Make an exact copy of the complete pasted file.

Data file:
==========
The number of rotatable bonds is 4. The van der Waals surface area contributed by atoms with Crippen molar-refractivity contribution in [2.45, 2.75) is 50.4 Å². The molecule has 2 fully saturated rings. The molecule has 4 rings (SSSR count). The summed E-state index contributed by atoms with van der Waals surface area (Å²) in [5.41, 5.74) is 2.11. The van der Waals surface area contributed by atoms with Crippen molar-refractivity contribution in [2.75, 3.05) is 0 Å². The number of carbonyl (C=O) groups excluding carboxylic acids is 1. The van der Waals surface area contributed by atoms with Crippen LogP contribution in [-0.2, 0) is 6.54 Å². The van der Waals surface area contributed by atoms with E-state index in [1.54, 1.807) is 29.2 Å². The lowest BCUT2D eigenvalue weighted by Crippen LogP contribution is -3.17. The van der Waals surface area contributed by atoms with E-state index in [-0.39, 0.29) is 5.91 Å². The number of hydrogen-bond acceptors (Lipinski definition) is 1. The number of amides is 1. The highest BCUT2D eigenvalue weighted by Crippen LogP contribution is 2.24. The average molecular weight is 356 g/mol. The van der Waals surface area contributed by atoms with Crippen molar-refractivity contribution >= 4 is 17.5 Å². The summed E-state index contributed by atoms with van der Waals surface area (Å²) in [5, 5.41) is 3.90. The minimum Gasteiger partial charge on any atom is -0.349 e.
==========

The number of rotatable bonds is 4. The van der Waals surface area contributed by atoms with Crippen molar-refractivity contribution in [2.45, 2.75) is 50.4 Å². The molecule has 2 fully saturated rings. The molecule has 4 rings (SSSR count). The summed E-state index contributed by atoms with van der Waals surface area (Å²) in [5.41, 5.74) is 2.11. The van der Waals surface area contributed by atoms with Crippen molar-refractivity contribution in [2.75, 3.05) is 0 Å². The number of carbonyl (C=O) groups excluding carboxylic acids is 1. The van der Waals surface area contributed by atoms with Crippen LogP contribution in [-0.2, 0) is 6.54 Å². The van der Waals surface area contributed by atoms with E-state index in [1.54, 1.807) is 29.2 Å². The lowest BCUT2D eigenvalue weighted by Crippen LogP contribution is -3.17. The van der Waals surface area contributed by atoms with E-state index in [-0.39, 0.29) is 5.91 Å². The number of hydrogen-bond acceptors (Lipinski definition) is 1. The number of amides is 1. The highest BCUT2D eigenvalue weighted by Crippen LogP contribution is 2.24. The average molecular weight is 356 g/mol. The van der Waals surface area contributed by atoms with Crippen molar-refractivity contribution >= 4 is 17.5 Å². The summed E-state index contributed by atoms with van der Waals surface area (Å²) in [5, 5.41) is 3.90. The minimum Gasteiger partial charge on any atom is -0.349 e.